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Child-Maltreatment-Research-L (CMRL) List Serve

Database of Past CMRL Messages

Welcome to the database of past Child-Maltreatment-Research-L (CMRL) list serve messages. The table below contains all past CMRL messages (text only, no attachments) from Nov. 20, 1996 - March 6, 2018 and is updated quarterly.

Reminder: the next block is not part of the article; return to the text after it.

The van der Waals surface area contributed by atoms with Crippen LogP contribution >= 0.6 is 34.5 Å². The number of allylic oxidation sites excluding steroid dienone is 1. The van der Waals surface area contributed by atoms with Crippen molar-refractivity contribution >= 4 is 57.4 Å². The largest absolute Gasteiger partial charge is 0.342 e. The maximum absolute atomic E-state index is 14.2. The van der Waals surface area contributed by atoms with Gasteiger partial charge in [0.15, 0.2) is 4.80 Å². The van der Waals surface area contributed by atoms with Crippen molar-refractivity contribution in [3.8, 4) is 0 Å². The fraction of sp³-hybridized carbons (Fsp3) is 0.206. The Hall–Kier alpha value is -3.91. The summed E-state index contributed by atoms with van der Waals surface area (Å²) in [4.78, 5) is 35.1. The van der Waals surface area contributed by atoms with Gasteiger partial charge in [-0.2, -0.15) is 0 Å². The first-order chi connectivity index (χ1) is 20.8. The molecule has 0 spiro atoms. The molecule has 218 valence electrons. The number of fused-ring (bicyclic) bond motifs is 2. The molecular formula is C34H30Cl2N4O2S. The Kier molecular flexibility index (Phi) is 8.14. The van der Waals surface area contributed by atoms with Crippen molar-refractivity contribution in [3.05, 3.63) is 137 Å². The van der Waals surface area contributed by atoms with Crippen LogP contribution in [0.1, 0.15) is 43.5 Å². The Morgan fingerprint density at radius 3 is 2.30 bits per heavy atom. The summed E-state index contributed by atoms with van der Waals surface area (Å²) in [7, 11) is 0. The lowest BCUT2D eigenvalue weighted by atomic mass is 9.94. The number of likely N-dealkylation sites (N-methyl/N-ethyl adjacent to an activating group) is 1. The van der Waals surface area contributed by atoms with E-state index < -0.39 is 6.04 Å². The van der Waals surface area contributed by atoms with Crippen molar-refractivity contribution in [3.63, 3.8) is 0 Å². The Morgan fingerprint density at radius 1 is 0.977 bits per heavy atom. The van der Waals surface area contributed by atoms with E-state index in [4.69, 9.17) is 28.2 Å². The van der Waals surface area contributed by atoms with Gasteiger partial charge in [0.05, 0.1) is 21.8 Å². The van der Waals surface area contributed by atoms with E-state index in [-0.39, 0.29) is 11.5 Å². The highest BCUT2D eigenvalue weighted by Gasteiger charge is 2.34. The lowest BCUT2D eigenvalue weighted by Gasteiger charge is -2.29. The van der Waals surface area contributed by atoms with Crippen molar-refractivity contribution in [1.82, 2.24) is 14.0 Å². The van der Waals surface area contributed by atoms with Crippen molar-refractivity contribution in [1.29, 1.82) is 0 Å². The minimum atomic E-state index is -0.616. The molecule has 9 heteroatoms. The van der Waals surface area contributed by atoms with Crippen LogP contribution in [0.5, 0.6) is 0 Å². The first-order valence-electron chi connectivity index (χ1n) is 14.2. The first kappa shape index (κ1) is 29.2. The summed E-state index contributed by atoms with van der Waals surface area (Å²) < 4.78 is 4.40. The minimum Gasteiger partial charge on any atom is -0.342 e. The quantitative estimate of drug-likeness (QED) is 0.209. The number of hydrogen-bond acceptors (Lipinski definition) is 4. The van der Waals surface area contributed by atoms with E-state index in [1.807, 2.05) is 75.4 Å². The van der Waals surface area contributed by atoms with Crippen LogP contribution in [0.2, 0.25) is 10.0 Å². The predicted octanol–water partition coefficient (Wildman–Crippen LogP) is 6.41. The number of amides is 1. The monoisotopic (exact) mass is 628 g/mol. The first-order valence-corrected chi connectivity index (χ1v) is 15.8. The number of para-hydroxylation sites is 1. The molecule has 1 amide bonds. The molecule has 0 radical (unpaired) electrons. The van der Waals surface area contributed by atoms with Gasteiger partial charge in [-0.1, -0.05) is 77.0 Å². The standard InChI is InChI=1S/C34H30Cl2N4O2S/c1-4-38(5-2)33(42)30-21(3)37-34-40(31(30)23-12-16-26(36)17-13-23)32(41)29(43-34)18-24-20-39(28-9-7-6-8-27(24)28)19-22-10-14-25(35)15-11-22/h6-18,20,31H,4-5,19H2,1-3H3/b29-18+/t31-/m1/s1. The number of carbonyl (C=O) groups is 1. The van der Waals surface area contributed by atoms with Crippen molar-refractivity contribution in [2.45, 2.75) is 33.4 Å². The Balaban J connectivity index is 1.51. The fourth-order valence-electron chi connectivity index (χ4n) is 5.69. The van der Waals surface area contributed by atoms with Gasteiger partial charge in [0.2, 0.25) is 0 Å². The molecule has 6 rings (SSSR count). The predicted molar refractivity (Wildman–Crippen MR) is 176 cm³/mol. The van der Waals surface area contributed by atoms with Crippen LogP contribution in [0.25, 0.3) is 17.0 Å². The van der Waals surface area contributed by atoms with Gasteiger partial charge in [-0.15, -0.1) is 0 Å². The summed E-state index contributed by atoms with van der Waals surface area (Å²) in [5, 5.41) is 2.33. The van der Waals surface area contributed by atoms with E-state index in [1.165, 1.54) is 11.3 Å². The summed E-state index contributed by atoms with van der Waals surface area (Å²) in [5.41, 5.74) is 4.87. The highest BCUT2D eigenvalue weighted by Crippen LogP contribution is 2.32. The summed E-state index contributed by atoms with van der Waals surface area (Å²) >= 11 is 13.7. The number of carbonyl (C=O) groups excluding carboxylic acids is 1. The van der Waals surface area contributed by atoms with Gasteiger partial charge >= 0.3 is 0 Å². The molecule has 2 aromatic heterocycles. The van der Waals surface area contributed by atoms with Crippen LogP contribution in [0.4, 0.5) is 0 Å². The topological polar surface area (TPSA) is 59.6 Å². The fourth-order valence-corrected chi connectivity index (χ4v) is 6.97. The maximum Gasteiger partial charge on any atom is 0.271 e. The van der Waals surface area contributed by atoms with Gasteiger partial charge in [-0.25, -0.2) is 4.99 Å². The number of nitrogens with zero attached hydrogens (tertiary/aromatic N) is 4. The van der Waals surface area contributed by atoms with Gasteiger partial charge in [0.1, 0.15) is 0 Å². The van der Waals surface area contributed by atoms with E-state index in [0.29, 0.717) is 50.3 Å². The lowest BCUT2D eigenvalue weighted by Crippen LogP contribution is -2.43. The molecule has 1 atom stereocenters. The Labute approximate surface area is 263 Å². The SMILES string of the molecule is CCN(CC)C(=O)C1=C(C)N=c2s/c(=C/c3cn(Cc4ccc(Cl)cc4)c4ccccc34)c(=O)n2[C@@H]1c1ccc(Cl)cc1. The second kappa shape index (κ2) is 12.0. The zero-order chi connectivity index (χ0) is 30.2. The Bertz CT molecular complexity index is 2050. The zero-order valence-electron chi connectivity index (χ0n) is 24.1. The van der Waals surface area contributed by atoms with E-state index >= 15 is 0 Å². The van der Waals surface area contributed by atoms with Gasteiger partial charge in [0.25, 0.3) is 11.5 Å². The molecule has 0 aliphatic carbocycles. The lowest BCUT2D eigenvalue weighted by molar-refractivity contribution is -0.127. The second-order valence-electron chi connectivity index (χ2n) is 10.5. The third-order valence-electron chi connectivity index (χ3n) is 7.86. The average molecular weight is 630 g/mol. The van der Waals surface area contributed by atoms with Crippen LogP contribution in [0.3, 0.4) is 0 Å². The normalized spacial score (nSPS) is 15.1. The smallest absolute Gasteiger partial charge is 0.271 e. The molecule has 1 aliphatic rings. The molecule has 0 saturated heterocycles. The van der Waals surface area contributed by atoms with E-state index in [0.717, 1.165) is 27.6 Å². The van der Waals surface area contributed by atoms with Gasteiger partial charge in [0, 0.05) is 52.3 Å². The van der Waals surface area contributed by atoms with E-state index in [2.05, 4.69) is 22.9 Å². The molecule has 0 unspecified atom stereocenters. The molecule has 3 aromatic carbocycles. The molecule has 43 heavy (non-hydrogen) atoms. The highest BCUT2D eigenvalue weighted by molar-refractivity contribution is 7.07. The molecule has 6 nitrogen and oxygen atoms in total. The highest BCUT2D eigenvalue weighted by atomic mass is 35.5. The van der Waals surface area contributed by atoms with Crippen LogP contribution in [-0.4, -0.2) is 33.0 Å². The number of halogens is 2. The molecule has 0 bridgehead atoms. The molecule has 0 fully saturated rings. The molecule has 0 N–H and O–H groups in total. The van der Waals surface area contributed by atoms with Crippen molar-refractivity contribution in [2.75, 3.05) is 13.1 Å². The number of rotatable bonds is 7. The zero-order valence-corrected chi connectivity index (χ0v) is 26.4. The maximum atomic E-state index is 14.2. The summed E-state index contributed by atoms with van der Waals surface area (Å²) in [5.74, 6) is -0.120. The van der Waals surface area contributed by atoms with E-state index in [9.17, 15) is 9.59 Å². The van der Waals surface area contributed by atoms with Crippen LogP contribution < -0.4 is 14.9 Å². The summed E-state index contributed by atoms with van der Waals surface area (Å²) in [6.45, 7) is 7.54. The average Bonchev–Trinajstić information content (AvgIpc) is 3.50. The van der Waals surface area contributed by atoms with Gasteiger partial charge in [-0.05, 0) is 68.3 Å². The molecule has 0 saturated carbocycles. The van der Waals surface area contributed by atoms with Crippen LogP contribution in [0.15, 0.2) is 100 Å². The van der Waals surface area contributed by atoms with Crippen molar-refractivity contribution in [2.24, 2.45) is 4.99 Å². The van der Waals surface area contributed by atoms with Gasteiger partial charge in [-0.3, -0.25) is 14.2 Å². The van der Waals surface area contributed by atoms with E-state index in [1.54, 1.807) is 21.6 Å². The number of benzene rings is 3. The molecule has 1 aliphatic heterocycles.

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Message ID: 8549
Date: 2010-08-28

Author:Finkelhor, David

Subject:RE: New bulletin: Updated Trends in Child Maltreatment, 2008